Laptop Overheating? Here’s how to fix it
Laptops give us an amazing amount of freedom. Whether it’s taking your work overseas or just shifting over to the couch, laptops give us mobility and convenience that even the smallest desktop can’t match. As technology advances and they grow slimmer, lighter and more powerful, laptops can perform all but the most demanding of tasks, extending that freedom even further.
That convenience and mobility comes at a cost, however. The tight confines of a laptop’s case mean that cooling is more important than ever, and overheating is a much greater risk than it would be in a desktop. If your laptop overheats, you’re looking at anything from severe hits to performance to, in the worst cases, permanent damage as the components inside the laptop start to degrade.
Symptoms of overheating
The laptop’s cooling fans constantly running on high is the first sign of an overheating problem. As things progress you may find the system slowing down, stuttering or freezing as the CPU throttles itself in an effort to cool down, or suddenly shutting down without warning as a last ditch effort to protect the hardware from the excess heat.
How to fix it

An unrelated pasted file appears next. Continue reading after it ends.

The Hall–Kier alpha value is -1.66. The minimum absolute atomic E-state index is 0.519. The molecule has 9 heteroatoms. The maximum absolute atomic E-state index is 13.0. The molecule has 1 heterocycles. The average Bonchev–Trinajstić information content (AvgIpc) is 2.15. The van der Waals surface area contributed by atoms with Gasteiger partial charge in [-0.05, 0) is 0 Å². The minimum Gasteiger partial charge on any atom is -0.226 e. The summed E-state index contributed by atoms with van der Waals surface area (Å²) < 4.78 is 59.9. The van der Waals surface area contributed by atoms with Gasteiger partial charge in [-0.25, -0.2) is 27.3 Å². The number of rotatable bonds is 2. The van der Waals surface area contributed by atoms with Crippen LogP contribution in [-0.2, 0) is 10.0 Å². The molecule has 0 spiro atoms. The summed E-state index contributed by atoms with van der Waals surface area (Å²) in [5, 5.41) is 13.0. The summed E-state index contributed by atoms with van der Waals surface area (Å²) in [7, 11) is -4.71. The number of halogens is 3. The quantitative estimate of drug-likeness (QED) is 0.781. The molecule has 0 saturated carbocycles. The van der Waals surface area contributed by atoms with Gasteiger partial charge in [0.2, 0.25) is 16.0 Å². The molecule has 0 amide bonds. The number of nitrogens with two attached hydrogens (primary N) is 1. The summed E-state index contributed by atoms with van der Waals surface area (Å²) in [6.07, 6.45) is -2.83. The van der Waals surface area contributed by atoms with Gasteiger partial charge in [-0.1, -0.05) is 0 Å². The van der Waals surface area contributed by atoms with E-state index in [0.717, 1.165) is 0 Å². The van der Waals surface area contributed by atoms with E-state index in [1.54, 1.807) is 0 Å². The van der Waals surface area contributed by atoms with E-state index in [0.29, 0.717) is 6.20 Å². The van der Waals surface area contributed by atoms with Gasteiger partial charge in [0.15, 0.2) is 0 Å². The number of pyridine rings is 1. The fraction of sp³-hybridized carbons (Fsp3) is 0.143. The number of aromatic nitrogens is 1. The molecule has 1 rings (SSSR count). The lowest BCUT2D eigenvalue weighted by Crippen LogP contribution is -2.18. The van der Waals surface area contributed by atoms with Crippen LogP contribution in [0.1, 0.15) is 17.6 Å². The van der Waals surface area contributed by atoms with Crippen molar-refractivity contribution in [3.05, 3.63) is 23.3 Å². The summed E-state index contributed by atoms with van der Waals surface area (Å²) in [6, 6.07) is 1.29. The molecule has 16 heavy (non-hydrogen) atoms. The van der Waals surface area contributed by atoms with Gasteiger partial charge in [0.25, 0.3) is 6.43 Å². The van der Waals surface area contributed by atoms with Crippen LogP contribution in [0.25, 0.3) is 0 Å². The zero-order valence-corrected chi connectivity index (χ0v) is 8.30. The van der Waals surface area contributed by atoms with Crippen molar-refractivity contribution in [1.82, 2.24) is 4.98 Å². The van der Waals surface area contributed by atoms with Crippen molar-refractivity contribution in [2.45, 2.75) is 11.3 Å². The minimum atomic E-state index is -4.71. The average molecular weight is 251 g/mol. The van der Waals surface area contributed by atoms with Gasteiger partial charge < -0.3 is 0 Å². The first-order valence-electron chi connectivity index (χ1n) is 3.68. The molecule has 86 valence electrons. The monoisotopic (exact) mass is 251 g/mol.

Most overheating problems can be tracked to one issue: Airflow. Without the air passing over the components to remove the waste heat, it quickly builds up.
Put it on a table
The first and easiest fix is to use the laptop on the correct surface. Despite the name, laptops are really designed for use on desks or tables. Most models draw in air from below and vent hot air from the back, and if any of these intakes or exhausts are blocked you’re looking at a rapid temperature build up. Placing the laptop on soft surfaces – for example, on a bed – is likely to interfere with at least one of the vents. Put it on a table, and make sure that air is free to pass around and under the laptop.
Dealing with dust
If you’re still having problems, the next most likely candidate is dust – especially on older systems. Over time, dust will be drawn into the laptop through the cooling system. It will gather in nooks and crannies, and be drawn to electromagnetic fields like hair will stick to a balloon. In large amounts, it will insulate the components inside the laptop, reducing the amount of heat the flow of air can pull away. Eventually it will start to interfere with the airflow itself, to the point of clogging up the fans and blocking the vents.
Fixing a dust problem will require you to open up the laptop. First, you should shut it down and unplug it, as well as removing the battery. Grounding yourself with an anti-static (or “ESD”) wrist-strap is recommended, to prevent static shocks which might damage some of the more sensitive components.
With the case open, the first thing you should do is to make sure all the vents are clear. Dust is more likely to build up around exhausts than around the intakes. If you want to blow dust out, it’s best to use canned air. More stubborn dust can be removed with a cotton-bud and some isopropyl alcohol – make sure all the alcohol has evaporated before closing everything up again.